More than a year ago, when the founders of Max Capital parted ways, the game plan was to divest at least one portfolio company per year, until the five companies in which they held controlling stakes were fully divested.
While the partners are working to divest the remaining three companies left in the portfolio, the team of Russell Greenberg, Elizabeth Burgess, Clifford Gookin, Gregory Greenberg and Alicia D’Anna have founded Altus Capital Partners Inc.
The new fund wasted no time raising its inaugural fund. Altus Capital Partners has already held a close on Altus Capital Partners SBIC Parents LP for $27.6 million. The firm is now applying for $55 million of capital from the Small Business Administration (SBA), and Greenberg expects the fund’s final close to come in June with a total of $150 million.
The fund will invest between $4 million and $10 million into each deal and should be fully invested in three to five years.
This fund is little different from the previous Max Capital vehicle, except Altus is getting capital from the SBA.
“Altus is ready to make investments,” says Greenberg, president of the new firm.
Altus’ investment strategy is to acquire profitable, small-to middle-market manufacturing businesses, offering proprietary products with annual EBITDA between $5 million and $15 million. The firm will concentrate on businesses based in the Midwest and East Coast regions of the U.S.
Altus is based in Westport, Conn., with offices in Lincolnshire, Ill., and Lexington, Ky.
The firm has not made any investments to date, but Greenberg says Altus is looking very seriously at some manufacturing deals. The firm’s investing expertise lies in buying family-owned businesses.
“I think we’re good at it. We can empathize with them and we have been successful with family businesses in the past,” Greenberg says.
Other than the SBA, investors in Altus include LPs from the principals’ prior fund including: Bank One, Madison Capital Funding LLC, an affiliate of New York Life Investment Management Holdings LLC, and The Ohio University Foundation. The fund added new investors as well. It has a total of 27 institutional investors and high-net-worth individuals.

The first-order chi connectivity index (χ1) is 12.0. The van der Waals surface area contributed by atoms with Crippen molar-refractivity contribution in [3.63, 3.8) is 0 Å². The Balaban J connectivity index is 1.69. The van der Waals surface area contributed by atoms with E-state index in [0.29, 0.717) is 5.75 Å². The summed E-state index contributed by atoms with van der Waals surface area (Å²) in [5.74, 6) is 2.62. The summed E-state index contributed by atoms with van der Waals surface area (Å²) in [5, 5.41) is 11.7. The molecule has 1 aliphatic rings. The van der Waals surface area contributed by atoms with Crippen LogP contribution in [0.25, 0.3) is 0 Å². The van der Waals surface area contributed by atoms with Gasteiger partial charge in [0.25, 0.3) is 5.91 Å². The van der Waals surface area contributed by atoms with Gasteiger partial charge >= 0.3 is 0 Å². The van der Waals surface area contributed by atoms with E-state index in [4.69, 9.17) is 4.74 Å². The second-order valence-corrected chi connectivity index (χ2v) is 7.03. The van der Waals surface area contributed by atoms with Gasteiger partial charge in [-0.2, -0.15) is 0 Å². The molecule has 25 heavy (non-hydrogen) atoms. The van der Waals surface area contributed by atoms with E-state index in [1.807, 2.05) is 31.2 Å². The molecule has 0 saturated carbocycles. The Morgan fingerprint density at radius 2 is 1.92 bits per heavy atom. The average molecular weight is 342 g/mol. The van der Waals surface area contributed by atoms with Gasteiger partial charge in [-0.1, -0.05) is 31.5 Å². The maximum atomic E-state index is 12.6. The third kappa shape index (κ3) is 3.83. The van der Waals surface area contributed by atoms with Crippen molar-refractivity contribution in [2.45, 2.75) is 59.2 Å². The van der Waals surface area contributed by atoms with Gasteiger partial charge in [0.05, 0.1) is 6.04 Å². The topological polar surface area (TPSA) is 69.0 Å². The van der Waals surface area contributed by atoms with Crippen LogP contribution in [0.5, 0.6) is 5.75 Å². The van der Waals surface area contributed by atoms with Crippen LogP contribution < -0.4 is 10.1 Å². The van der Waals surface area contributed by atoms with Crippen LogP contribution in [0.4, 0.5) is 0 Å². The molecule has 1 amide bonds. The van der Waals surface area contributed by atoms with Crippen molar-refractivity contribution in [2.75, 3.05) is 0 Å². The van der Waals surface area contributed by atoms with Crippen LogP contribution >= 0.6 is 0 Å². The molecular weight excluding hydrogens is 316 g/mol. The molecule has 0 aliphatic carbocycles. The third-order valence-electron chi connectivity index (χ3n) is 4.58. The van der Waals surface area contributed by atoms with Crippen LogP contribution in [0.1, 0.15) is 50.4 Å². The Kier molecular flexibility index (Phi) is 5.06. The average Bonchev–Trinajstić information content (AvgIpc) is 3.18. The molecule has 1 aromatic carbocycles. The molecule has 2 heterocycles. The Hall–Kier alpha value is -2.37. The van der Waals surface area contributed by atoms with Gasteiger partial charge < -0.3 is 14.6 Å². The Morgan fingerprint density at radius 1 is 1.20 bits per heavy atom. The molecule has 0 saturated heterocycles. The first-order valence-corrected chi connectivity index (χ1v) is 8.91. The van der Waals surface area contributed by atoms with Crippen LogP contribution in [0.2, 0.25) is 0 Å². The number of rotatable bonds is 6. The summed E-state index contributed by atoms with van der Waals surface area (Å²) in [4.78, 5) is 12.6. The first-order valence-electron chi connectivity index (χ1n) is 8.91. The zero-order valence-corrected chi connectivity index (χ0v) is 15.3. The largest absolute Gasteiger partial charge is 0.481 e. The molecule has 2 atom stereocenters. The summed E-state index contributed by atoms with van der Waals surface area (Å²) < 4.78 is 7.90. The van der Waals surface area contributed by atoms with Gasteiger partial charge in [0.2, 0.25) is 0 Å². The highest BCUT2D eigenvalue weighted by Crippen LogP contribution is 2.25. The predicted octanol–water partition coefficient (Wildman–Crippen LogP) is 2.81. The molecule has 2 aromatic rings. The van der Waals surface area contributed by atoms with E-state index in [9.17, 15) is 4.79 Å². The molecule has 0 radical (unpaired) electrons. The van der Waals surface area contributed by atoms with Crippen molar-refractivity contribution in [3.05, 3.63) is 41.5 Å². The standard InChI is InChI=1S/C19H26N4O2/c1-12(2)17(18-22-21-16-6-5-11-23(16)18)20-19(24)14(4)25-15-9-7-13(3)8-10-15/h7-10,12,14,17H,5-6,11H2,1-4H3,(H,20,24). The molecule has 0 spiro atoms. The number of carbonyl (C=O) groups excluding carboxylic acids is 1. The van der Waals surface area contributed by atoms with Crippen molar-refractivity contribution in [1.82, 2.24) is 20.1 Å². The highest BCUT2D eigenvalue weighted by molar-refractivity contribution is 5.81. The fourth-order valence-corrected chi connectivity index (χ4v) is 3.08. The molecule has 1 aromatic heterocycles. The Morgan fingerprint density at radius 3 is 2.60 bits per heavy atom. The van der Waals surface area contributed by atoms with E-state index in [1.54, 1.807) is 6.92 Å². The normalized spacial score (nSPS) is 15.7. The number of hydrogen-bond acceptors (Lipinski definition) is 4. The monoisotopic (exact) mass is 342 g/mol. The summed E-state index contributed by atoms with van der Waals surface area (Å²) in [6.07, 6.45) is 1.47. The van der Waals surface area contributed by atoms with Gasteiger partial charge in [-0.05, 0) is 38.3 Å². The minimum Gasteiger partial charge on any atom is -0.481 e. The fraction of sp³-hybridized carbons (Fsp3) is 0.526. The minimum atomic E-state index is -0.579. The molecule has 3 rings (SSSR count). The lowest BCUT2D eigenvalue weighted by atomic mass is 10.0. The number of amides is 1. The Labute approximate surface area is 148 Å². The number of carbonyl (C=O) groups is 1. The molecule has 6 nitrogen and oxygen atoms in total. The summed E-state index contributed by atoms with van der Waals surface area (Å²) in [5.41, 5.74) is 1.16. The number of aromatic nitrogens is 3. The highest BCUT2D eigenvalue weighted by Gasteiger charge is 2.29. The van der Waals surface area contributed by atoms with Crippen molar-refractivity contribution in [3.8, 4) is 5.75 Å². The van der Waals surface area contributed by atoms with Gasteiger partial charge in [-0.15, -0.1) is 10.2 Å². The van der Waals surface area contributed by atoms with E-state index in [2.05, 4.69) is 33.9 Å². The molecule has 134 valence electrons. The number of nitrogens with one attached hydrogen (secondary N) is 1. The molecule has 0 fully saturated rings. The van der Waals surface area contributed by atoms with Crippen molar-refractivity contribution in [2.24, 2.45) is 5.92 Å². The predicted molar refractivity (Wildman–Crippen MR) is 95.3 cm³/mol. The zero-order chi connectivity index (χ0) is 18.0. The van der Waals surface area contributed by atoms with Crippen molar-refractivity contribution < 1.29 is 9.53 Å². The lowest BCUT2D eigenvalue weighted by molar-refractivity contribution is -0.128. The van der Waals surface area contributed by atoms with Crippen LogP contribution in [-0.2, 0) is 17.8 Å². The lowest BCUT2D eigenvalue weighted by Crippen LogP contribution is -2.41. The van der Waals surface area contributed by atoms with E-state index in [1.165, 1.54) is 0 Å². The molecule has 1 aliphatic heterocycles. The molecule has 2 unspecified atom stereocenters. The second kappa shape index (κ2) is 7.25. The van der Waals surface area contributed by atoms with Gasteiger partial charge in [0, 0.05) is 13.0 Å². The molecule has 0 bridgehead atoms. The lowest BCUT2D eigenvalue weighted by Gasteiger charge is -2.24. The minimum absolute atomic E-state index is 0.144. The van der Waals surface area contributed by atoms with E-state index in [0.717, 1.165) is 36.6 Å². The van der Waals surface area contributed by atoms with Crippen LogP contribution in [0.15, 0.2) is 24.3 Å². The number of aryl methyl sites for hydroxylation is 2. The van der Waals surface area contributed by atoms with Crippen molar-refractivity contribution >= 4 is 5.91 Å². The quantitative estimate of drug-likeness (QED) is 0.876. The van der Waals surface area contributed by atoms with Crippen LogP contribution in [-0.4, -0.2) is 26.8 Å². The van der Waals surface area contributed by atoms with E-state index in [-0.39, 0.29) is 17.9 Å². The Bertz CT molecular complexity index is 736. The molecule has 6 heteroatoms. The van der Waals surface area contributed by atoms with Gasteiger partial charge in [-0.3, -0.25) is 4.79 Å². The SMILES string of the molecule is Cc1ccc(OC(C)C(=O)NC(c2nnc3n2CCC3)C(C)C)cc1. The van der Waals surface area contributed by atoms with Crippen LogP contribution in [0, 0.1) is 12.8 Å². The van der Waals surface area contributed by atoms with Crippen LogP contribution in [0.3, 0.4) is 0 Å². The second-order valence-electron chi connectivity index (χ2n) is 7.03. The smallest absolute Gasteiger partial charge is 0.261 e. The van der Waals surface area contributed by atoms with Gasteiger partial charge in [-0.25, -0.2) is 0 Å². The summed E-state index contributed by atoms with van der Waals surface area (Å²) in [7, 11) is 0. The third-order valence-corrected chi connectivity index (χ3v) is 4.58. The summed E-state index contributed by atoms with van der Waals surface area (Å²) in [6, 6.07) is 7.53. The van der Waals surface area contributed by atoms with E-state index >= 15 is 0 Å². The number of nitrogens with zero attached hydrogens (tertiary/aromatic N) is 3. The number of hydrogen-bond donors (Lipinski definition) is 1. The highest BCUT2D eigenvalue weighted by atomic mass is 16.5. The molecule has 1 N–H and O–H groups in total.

Max Capital gained controlling interests in the five companies in its portfolio through its first – and last – vehicle, Max Capital Partners Fund, worth $60 million.
The firm’s first exit was the sale of ESCO Holding Corp., a manufacturer of aircraft launching and arresting systems, for $62 million. According to Greenberg, ESCO achieved an IRR in excess of 53% and the sale returned 71% of invested capital from the Max Capital fund during three years under Max’s ownership.
The firm’s second divestiture was the sale of Quest Specialty Chemicals, a holding company formed to acquire Royal Adhesives from Uniroyal Technology Corp., in November 2001. Royal is a manufacturer of industrial adhesives and sealants, commercial roofing adhesives and mirror mastics.
Greenberg, who served as chairman of Quest during his firm’s ownership, says the target grew 10% per year for the two years in the Max portfolio, and returned the firm nearly $11 million on a $4.7 million equity investment.
While neither seller nor buyer disclosed the total purchase price, a source close to the deal said the sale was less than $50 million.
The three remaining controlling interests still in the Max Capital portfolio are: Duramax, a specialty rubber and vinyl flooring manufacturer, Continental Structural Plastics, a maker of structural plastic parts, and Calwax Corp., which makes paraffin waxes for a variety of consumer and industrial uses.
This story originally appeared in Buyouts, an affiliated publication.